I think this group is pretty level headed and each one of us has something to offer where others are lacking. But this makes me wonder of we are representative of the average population. For whatever reason we find, we too, can’t afford todays offerings or perhaps are reluctant or just don’t want what is available today with the over-load of unproven technology. So, if the manufactures are attentive to buid vehicles for people like us, the average “Joe, why aren’t they listening?

  13. cwolf Says:

    By the way; Haven’t we had a lot more fun comments since Larry has been gone? Hallelujah!!!

  14. Kit Gerhart Says:

    13 Much more civility.

  15. Kit Gerhart Says:

    12 For years, I’ve heard that a majority of “premium/luxury” brand vehicles like M-B, BMW, and Lexus are leased. I suspect a lot of the $60K pickup trucks are also leased. The lessees of pickup trucks who actually use them as trucks, and have paint scratches in the bed, etc., may be shocked with the few thousand dollar repair bills when they turn them in.

  16. Bob Wilson Says:

    My fondest hope is the “trade war” will come to and end with sensible tariff policies. It will have to be negotiated and coordinated with the other nations but at last, the tariff, a type of Federal sales tax, will shrink.

  17. Lambo2015 Says:

    12, I couldn’t agree with you more and I really think that EV manufacturers are in for a rude awakening. When EVs first started they all built these tiny commuters with huge price tags and realized no one was going to pay twice as much for an econobox that was less convenient. So Tesla launches a luxury EV with the features people expect when spending 80K. So now all the EV manufacturers are scrambling to launch an EV that can support a 50-80k price tag and what on the current market was pulling in that kinda cash? Luxury cars, trucks and SUVs. So now everyone is in the EV luxury car or EV truck business without considering market demand. If there was demand they wouldn’t need incentives or tax breaks. So very soon all these EVs will hit the showrooms and when no one buys them or very few buy them they will get discounted until they are giving them away. Manufacturers are going to be at a loss after neglecting all there ICE vehicles and scrambling to develop an vehicle people want. I honestly think you’ll see a resurgence of hybrids probably PHEVs. Something that can run in EV mode within a city but still have 500 mike range. Also get the prices back into the 30s. Anyway that’s my thoughts but I agree the market is going to be flooded with lots of 50K+ EVs and that has a limited amount of buyers. After that we will probably see a few more EV start ups go belly up.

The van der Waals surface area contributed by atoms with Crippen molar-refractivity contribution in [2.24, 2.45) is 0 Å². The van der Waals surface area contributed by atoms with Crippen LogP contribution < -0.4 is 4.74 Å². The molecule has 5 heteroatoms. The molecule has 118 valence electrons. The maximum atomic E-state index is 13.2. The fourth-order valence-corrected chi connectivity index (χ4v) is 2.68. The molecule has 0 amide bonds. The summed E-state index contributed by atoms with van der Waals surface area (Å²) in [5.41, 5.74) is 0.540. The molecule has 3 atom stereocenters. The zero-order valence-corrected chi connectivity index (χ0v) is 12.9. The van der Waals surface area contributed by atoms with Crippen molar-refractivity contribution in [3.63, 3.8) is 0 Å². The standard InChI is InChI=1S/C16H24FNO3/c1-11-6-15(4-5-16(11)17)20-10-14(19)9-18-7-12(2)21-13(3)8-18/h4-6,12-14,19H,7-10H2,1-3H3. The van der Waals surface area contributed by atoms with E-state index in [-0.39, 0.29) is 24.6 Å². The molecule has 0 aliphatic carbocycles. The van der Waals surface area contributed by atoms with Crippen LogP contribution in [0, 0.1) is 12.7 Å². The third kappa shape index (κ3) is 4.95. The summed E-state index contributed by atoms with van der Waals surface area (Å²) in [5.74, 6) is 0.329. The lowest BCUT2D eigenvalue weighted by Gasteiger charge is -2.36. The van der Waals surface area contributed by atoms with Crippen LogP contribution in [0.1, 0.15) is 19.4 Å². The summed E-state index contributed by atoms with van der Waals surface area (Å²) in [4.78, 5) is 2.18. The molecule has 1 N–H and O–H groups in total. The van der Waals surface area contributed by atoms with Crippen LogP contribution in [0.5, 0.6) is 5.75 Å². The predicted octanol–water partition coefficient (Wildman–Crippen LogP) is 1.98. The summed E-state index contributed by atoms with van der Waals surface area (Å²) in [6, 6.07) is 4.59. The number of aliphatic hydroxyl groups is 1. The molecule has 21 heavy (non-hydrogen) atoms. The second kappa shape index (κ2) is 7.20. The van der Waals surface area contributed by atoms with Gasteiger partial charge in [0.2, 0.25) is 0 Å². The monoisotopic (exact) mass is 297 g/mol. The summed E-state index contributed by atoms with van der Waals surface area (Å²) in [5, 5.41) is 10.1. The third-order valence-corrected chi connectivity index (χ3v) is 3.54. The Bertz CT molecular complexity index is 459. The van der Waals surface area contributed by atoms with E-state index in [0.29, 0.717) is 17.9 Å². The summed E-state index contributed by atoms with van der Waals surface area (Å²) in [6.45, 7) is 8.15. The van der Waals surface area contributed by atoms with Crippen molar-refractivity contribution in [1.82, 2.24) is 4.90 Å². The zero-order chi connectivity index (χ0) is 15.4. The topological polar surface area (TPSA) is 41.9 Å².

13-14 Amen! and I wont say the other. lol.

    15 When I turned in my leased truck I was told the scratches in the bed didn’t matter. I’m sure that could be different depending on the brand and lease company.

  18. Kit Gerhart Says:

    As prices come down and charging infrastructure improves, interest in EVs will increase. Still, though, EVs are not even close to gas vehicles for long highway trips, and probably 20-30% of Americans have no place to charge them at home.

    The bottom line is that, for now, people buy EVs because they “like” them, for the instant acceleration, lack of powertrain noise, low routine maintenance, and environmental friendliness, real or perceived, depending on where your electricity comes from.

    15 Interesting. It sounds like they are less picky with trucks, at least in your case, than they were with a Grand Cherokee my sister leased a few years ago. They wanted it to be “like new” at the end of the lease.

  19. Lambo2015 Says:

    18 Oh they are still picky about the rest of the truck. The lease company even sends out a guide a couple months before the end of the lease. The guide provides the maximum allowable size of a dent or scratch tear in fabric. Specified the amount of tread on the tires and that they all need to match and so on.. Of course I had scratched up the inside of the bed because I do use my truck to haul things. They said the scratch requirements don’t apply to the inside of the bed.

  20. JoeS Says:

    19 I had leased a truck back in the 80′s and they were going to charge me $200 for the stone chips in the painted front bumper. A rattle can fixed that.